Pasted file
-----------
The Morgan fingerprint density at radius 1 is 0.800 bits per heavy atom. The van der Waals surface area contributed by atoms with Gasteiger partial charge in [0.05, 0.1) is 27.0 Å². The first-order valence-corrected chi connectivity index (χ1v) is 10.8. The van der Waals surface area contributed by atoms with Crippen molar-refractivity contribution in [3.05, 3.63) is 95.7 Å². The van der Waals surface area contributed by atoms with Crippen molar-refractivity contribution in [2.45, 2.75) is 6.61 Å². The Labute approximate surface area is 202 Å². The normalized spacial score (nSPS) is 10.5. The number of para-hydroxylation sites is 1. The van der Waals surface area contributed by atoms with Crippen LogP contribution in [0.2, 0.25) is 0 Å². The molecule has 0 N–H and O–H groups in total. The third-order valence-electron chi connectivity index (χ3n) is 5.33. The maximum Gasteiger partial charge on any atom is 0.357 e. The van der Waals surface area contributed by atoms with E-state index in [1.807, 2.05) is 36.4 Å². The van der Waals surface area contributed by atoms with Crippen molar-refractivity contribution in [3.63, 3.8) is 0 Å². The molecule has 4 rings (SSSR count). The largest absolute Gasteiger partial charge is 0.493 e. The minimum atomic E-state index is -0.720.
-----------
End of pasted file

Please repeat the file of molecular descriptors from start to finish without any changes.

The Morgan fingerprint density at radius 1 is 0.800 bits per heavy atom. The van der Waals surface area contributed by atoms with Gasteiger partial charge in [0.05, 0.1) is 27.0 Å². The first-order valence-corrected chi connectivity index (χ1v) is 10.8. The van der Waals surface area contributed by atoms with Crippen molar-refractivity contribution in [3.05, 3.63) is 95.7 Å². The van der Waals surface area contributed by atoms with Crippen molar-refractivity contribution in [2.45, 2.75) is 6.61 Å². The Labute approximate surface area is 202 Å². The normalized spacial score (nSPS) is 10.5. The number of para-hydroxylation sites is 1. The van der Waals surface area contributed by atoms with Crippen LogP contribution in [0.2, 0.25) is 0 Å². The molecule has 0 N–H and O–H groups in total. The third-order valence-electron chi connectivity index (χ3n) is 5.33. The maximum Gasteiger partial charge on any atom is 0.357 e. The van der Waals surface area contributed by atoms with E-state index in [1.807, 2.05) is 36.4 Å². The van der Waals surface area contributed by atoms with Crippen molar-refractivity contribution in [3.63, 3.8) is 0 Å². The molecule has 4 rings (SSSR count). The largest absolute Gasteiger partial charge is 0.493 e. The minimum atomic E-state index is -0.720.